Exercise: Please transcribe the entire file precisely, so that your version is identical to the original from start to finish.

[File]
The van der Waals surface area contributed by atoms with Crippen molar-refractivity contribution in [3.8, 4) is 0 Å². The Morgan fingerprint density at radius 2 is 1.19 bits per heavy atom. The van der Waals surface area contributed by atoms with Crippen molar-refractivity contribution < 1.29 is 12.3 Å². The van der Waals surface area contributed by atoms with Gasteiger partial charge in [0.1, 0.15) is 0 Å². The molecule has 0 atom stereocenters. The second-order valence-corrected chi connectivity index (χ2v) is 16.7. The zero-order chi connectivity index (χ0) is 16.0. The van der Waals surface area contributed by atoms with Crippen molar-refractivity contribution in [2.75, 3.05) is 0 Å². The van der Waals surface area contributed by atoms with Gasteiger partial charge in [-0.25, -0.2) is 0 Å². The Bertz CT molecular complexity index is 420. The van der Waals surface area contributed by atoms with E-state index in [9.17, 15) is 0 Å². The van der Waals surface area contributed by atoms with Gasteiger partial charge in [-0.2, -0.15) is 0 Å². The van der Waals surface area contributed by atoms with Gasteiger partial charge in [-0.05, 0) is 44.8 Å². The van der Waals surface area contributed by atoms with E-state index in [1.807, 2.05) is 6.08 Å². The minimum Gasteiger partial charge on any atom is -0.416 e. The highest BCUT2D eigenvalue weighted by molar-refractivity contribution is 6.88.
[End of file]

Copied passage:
The van der Waals surface area contributed by atoms with Crippen molar-refractivity contribution in [3.8, 4) is 0 Å². The Morgan fingerprint density at radius 2 is 1.19 bits per heavy atom. The van der Waals surface area contributed by atoms with Crippen molar-refractivity contribution < 1.29 is 12.3 Å². The van der Waals surface area contributed by atoms with Gasteiger partial charge in [0.1, 0.15) is 0 Å². The molecule has 0 atom stereocenters. The second-order valence-corrected chi connectivity index (χ2v) is 16.7. The zero-order chi connectivity index (χ0) is 16.0. The van der Waals surface area contributed by atoms with Crippen molar-refractivity contribution in [2.75, 3.05) is 0 Å². The van der Waals surface area contributed by atoms with Gasteiger partial charge in [-0.25, -0.2) is 0 Å². The Bertz CT molecular complexity index is 420. The van der Waals surface area contributed by atoms with E-state index in [9.17, 15) is 0 Å². The van der Waals surface area contributed by atoms with Gasteiger partial charge in [-0.2, -0.15) is 0 Å². The van der Waals surface area contributed by atoms with Gasteiger partial charge in [-0.05, 0) is 44.8 Å². The van der Waals surface area contributed by atoms with E-state index in [1.807, 2.05) is 6.08 Å². The minimum Gasteiger partial charge on any atom is -0.416 e. The highest BCUT2D eigenvalue weighted by molar-refractivity contribution is 6.88.